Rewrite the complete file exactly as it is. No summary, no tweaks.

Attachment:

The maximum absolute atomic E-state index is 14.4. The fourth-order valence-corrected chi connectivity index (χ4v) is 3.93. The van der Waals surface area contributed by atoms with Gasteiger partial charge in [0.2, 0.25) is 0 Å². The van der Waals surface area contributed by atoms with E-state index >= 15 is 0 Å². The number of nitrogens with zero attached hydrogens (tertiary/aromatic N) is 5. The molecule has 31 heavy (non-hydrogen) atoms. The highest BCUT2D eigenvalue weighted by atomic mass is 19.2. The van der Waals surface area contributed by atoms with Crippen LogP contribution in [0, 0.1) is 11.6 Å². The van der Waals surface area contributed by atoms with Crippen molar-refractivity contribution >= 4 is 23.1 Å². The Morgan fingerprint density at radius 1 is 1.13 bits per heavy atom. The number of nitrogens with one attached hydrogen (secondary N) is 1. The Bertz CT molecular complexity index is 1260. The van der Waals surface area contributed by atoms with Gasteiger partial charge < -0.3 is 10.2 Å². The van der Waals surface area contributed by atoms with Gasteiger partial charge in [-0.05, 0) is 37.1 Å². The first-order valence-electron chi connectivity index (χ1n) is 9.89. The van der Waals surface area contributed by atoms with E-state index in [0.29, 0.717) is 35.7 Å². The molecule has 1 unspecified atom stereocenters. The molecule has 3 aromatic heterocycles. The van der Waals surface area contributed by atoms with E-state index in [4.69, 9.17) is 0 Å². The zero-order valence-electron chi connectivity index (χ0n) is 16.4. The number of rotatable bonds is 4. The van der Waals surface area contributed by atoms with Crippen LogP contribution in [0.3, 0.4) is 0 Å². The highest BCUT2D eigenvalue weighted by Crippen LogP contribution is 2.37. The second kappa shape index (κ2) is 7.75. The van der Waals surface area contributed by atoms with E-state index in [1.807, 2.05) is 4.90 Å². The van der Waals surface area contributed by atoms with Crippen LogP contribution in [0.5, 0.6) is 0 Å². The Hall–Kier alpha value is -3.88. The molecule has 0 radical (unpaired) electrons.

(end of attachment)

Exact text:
The maximum absolute atomic E-state index is 14.4. The fourth-order valence-corrected chi connectivity index (χ4v) is 3.93. The van der Waals surface area contributed by atoms with Gasteiger partial charge in [0.2, 0.25) is 0 Å². The van der Waals surface area contributed by atoms with E-state index >= 15 is 0 Å². The number of nitrogens with zero attached hydrogens (tertiary/aromatic N) is 5. The molecule has 31 heavy (non-hydrogen) atoms. The highest BCUT2D eigenvalue weighted by atomic mass is 19.2. The van der Waals surface area contributed by atoms with Crippen LogP contribution in [0, 0.1) is 11.6 Å². The van der Waals surface area contributed by atoms with Crippen molar-refractivity contribution >= 4 is 23.1 Å². The Morgan fingerprint density at radius 1 is 1.13 bits per heavy atom. The number of nitrogens with one attached hydrogen (secondary N) is 1. The Bertz CT molecular complexity index is 1260. The van der Waals surface area contributed by atoms with Gasteiger partial charge < -0.3 is 10.2 Å². The van der Waals surface area contributed by atoms with Gasteiger partial charge in [-0.05, 0) is 37.1 Å². The first-order valence-electron chi connectivity index (χ1n) is 9.89. The van der Waals surface area contributed by atoms with E-state index in [0.29, 0.717) is 35.7 Å². The molecule has 1 unspecified atom stereocenters. The molecule has 3 aromatic heterocycles. The van der Waals surface area contributed by atoms with E-state index in [4.69, 9.17) is 0 Å². The zero-order valence-electron chi connectivity index (χ0n) is 16.4. The number of rotatable bonds is 4. The van der Waals surface area contributed by atoms with Crippen LogP contribution in [0.3, 0.4) is 0 Å². The highest BCUT2D eigenvalue weighted by Crippen LogP contribution is 2.37. The second kappa shape index (κ2) is 7.75. The van der Waals surface area contributed by atoms with E-state index in [1.807, 2.05) is 4.90 Å². The van der Waals surface area contributed by atoms with Crippen LogP contribution in [0.5, 0.6) is 0 Å². The Hall–Kier alpha value is -3.88. The molecule has 0 radical (unpaired) electrons.